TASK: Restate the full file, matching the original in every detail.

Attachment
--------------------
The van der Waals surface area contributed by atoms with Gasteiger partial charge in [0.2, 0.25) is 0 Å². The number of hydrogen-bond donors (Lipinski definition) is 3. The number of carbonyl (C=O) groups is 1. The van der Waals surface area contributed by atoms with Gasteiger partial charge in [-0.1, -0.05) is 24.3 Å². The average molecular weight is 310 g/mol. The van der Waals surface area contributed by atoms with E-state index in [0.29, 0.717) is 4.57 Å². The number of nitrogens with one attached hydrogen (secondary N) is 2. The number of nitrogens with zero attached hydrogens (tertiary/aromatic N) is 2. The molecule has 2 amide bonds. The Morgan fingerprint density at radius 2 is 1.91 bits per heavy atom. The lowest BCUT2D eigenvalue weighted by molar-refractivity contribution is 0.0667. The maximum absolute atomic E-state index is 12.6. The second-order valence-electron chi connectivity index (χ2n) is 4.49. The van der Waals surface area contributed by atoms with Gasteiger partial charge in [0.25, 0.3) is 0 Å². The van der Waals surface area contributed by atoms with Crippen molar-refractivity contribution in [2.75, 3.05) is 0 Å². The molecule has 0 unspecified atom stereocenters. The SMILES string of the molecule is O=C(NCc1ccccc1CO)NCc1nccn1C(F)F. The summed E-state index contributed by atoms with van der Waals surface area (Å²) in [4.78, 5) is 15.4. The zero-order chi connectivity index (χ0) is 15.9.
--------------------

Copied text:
The van der Waals surface area contributed by atoms with Gasteiger partial charge in [0.2, 0.25) is 0 Å². The number of hydrogen-bond donors (Lipinski definition) is 3. The number of carbonyl (C=O) groups is 1. The van der Waals surface area contributed by atoms with Gasteiger partial charge in [-0.1, -0.05) is 24.3 Å². The average molecular weight is 310 g/mol. The van der Waals surface area contributed by atoms with E-state index in [0.29, 0.717) is 4.57 Å². The number of nitrogens with one attached hydrogen (secondary N) is 2. The number of nitrogens with zero attached hydrogens (tertiary/aromatic N) is 2. The molecule has 2 amide bonds. The Morgan fingerprint density at radius 2 is 1.91 bits per heavy atom. The lowest BCUT2D eigenvalue weighted by molar-refractivity contribution is 0.0667. The maximum absolute atomic E-state index is 12.6. The second-order valence-electron chi connectivity index (χ2n) is 4.49. The van der Waals surface area contributed by atoms with Gasteiger partial charge in [0.25, 0.3) is 0 Å². The van der Waals surface area contributed by atoms with Crippen molar-refractivity contribution in [2.75, 3.05) is 0 Å². The molecule has 0 unspecified atom stereocenters. The SMILES string of the molecule is O=C(NCc1ccccc1CO)NCc1nccn1C(F)F. The summed E-state index contributed by atoms with van der Waals surface area (Å²) in [4.78, 5) is 15.4. The zero-order chi connectivity index (χ0) is 15.9.